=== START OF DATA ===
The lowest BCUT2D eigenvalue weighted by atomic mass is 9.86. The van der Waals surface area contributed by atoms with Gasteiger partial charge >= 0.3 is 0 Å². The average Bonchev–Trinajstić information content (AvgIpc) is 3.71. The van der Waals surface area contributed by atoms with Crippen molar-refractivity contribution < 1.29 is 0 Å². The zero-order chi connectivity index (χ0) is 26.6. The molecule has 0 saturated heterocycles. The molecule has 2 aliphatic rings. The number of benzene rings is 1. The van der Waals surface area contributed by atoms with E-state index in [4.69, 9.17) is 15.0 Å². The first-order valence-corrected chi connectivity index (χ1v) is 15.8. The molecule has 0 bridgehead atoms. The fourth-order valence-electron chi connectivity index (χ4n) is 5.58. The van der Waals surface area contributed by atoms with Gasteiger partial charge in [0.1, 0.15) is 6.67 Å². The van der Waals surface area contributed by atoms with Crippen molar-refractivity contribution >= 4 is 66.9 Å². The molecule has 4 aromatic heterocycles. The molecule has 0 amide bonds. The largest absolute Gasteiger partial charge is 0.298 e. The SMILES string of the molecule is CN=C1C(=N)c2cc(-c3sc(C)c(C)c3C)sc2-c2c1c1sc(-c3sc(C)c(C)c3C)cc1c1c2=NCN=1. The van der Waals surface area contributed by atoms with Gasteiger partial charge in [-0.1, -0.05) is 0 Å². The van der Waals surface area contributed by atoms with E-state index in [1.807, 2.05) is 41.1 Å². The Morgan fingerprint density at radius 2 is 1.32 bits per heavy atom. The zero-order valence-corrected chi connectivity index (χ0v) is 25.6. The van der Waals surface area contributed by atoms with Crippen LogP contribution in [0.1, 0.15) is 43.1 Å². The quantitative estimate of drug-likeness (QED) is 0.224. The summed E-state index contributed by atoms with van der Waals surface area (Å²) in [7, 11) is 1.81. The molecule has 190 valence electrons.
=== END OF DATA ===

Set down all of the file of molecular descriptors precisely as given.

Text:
The lowest BCUT2D eigenvalue weighted by atomic mass is 9.86. The van der Waals surface area contributed by atoms with Gasteiger partial charge >= 0.3 is 0 Å². The average Bonchev–Trinajstić information content (AvgIpc) is 3.71. The van der Waals surface area contributed by atoms with Crippen molar-refractivity contribution < 1.29 is 0 Å². The zero-order chi connectivity index (χ0) is 26.6. The molecule has 0 saturated heterocycles. The molecule has 2 aliphatic rings. The number of benzene rings is 1. The van der Waals surface area contributed by atoms with E-state index in [4.69, 9.17) is 15.0 Å². The first-order valence-corrected chi connectivity index (χ1v) is 15.8. The molecule has 0 bridgehead atoms. The fourth-order valence-electron chi connectivity index (χ4n) is 5.58. The van der Waals surface area contributed by atoms with Gasteiger partial charge in [0.1, 0.15) is 6.67 Å². The van der Waals surface area contributed by atoms with Crippen molar-refractivity contribution >= 4 is 66.9 Å². The molecule has 4 aromatic heterocycles. The molecule has 0 amide bonds. The largest absolute Gasteiger partial charge is 0.298 e. The SMILES string of the molecule is CN=C1C(=N)c2cc(-c3sc(C)c(C)c3C)sc2-c2c1c1sc(-c3sc(C)c(C)c3C)cc1c1c2=NCN=1. The van der Waals surface area contributed by atoms with Gasteiger partial charge in [-0.1, -0.05) is 0 Å². The van der Waals surface area contributed by atoms with E-state index in [1.807, 2.05) is 41.1 Å². The Morgan fingerprint density at radius 2 is 1.32 bits per heavy atom. The zero-order valence-corrected chi connectivity index (χ0v) is 25.6. The van der Waals surface area contributed by atoms with Crippen LogP contribution in [0.1, 0.15) is 43.1 Å². The quantitative estimate of drug-likeness (QED) is 0.224. The summed E-state index contributed by atoms with van der Waals surface area (Å²) in [7, 11) is 1.81. The molecule has 190 valence electrons.